On the same day AMD’s Ryzen 9 7950X hits store shelves, Intel unveils its 13th-generation Raptor Lake processors, headlined by the 24-core Core i9-13900K. Both AMD’s Ryzen 9 7950X and Intel’s Core i9-13900K are top-of-the-line processors for the next generation, and their simultaneous release has made it difficult for PC manufacturers to make a decision.
The Core i9-13900K has not yet been released, but our findings from reviewing the Ryzen 9 7950X should give us a good sense of how it compares. The path to possessing the finest processor of this generation is quite competitive. Therefore, it’s advisable to wait for further testing before determining which CPU is perfect for you.
Accessibility And Prices
On September 27, 2022, the same day Intel introduced the Core i9-13900K, AMD released the Ryzen 9 7950X. It has a suggested retail price of $700.00, yet slight fluctuations in demand may cause that figure to go up or down in the first few weeks after its introduction. The price of the immensely popular Ryzen 7 5800X3D exploded quickly after its release and has since stabilized at its original retail price.
Expect the Core i9-13900K on October 20. With the new Core i9-7980XE, Intel maintains the same price point as the previous generation Core i9-12900K, at $589. It’s a little high, considering the Core i9-12900K typically went for roughly $620.
In spite of this, the Core i9-13900K is still considerably less expensive than the Ryzen 9 7950X. From Intel’s perspective, you can expect to pay no more than $120, which is a savings of at least $100. Weirdly, it’s feasible that Intel could offer the best value heading into this next generation. This, of course, depends on how prices hold up in relation to performance.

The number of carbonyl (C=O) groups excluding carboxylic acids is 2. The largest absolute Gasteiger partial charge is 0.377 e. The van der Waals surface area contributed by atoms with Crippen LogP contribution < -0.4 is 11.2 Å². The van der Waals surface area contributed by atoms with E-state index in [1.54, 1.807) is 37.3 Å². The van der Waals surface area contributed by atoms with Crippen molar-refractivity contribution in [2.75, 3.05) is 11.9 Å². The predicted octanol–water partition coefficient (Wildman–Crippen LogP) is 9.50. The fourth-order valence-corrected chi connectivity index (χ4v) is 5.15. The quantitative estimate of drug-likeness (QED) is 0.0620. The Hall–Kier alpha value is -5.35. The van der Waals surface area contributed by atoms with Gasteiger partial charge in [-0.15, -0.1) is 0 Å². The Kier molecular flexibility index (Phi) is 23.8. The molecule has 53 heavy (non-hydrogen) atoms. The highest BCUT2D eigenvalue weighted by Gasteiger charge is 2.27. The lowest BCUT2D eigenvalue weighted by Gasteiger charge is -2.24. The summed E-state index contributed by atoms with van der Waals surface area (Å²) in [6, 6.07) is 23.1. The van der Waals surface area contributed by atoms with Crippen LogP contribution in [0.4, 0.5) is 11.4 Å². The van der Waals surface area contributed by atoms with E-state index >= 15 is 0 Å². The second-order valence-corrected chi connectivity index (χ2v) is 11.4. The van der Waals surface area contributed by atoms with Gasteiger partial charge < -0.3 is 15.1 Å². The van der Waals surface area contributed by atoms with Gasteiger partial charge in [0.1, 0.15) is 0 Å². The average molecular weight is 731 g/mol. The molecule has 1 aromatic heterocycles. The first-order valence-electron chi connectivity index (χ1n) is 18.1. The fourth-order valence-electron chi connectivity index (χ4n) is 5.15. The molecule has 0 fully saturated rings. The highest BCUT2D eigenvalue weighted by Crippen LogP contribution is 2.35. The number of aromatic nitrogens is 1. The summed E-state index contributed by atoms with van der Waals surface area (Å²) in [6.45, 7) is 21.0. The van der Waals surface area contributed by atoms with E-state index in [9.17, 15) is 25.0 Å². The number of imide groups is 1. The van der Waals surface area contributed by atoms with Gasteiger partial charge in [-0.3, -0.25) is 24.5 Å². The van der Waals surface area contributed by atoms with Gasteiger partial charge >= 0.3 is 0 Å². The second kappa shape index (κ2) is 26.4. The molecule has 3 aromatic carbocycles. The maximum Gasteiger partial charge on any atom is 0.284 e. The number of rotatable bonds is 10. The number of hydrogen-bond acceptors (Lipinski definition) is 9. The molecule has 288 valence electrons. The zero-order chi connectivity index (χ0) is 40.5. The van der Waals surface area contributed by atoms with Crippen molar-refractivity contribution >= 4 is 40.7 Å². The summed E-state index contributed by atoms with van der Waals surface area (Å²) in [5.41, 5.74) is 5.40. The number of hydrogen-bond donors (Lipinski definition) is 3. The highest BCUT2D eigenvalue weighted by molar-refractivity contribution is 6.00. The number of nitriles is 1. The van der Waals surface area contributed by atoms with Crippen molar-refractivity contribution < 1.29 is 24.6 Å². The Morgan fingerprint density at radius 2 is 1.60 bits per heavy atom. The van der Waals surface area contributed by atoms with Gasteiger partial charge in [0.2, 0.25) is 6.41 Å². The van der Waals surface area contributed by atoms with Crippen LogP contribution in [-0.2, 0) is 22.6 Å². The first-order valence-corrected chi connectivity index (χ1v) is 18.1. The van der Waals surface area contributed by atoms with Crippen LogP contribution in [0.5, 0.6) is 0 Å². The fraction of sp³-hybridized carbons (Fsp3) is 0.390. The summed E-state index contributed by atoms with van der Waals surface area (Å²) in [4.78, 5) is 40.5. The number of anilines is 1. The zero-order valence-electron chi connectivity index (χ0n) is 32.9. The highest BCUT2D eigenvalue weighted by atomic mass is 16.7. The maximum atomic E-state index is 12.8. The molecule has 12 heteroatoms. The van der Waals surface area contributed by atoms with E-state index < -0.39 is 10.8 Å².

The Core i9-13900K appears to be a clear winner when compared against the Ryzen 9 7950X on paper, but there is more to the tale. The Core i9-13900K, like its predecessors, features a mix of performance (P) and efficiency (E) cores. Even though the number of cores is increased by using E-cores, performance is not linearly proportional to the number of cores because of their lower power.
However, as we saw in our analysis of the Core i9-12900KS, they perform admirably when asked to juggle multiple tasks at once. The Core i9-13900K has 24 total cores—eight performance (P) cores and sixteen energy (E) cores. Meanwhile, the Ryzen 9 7950X has 16. While the Intel processor has more cores in total, the E-cores cannot use hyperthreading. That’s 32 threads total for the whole thing.
The cache is the other important spec. Perhaps in response to AMD’s 3D V-Cache technology and its superiority in gaming, Intel has increased the amount of cache available to its processors. Now, both the L2 and L3 caches add up to a whopping 68MB. AMD’s Ryzen 9 7950X comes with 80 MB of cache, giving it a slight edge in this department. When compared to Intel’s Core i9-13900K, whose L2 cache is twice as large, AMD has decided to put more of its cache emphasis on L3.
We can compare specs until we’re blue in the face, but in the end, it’s the design and architecture that will determine how well something performs. The only truly comparable metric is power, and that’s getting closer all the time. To get closer to the 253W ceiling of the Core i9-13900K, AMD increased platform power to 230W.